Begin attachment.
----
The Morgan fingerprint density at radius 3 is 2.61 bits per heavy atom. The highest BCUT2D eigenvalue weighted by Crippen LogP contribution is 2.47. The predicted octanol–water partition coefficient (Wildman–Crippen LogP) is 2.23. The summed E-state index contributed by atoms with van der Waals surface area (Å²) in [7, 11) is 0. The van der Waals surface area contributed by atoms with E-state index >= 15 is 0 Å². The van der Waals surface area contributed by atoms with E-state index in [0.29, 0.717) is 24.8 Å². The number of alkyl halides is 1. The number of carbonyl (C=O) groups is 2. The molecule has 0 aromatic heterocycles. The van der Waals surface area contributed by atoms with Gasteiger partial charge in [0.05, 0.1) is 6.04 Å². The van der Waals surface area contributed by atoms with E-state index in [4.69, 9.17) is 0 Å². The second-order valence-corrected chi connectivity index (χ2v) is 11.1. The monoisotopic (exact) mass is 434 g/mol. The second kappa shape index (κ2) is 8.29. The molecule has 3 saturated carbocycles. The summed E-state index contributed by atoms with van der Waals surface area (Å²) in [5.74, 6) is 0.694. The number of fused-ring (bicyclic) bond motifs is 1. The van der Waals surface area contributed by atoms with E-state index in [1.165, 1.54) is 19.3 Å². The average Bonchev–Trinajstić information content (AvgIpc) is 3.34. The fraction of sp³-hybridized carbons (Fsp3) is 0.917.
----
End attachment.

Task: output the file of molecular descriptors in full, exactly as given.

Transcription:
The Morgan fingerprint density at radius 3 is 2.61 bits per heavy atom. The highest BCUT2D eigenvalue weighted by Crippen LogP contribution is 2.47. The predicted octanol–water partition coefficient (Wildman–Crippen LogP) is 2.23. The summed E-state index contributed by atoms with van der Waals surface area (Å²) in [7, 11) is 0. The van der Waals surface area contributed by atoms with E-state index >= 15 is 0 Å². The van der Waals surface area contributed by atoms with E-state index in [0.29, 0.717) is 24.8 Å². The number of alkyl halides is 1. The number of carbonyl (C=O) groups is 2. The molecule has 0 aromatic heterocycles. The van der Waals surface area contributed by atoms with Gasteiger partial charge in [0.05, 0.1) is 6.04 Å². The van der Waals surface area contributed by atoms with E-state index in [4.69, 9.17) is 0 Å². The second-order valence-corrected chi connectivity index (χ2v) is 11.1. The monoisotopic (exact) mass is 434 g/mol. The second kappa shape index (κ2) is 8.29. The molecule has 3 saturated carbocycles. The summed E-state index contributed by atoms with van der Waals surface area (Å²) in [5.74, 6) is 0.694. The number of fused-ring (bicyclic) bond motifs is 1. The van der Waals surface area contributed by atoms with E-state index in [1.165, 1.54) is 19.3 Å². The average Bonchev–Trinajstić information content (AvgIpc) is 3.34. The fraction of sp³-hybridized carbons (Fsp3) is 0.917.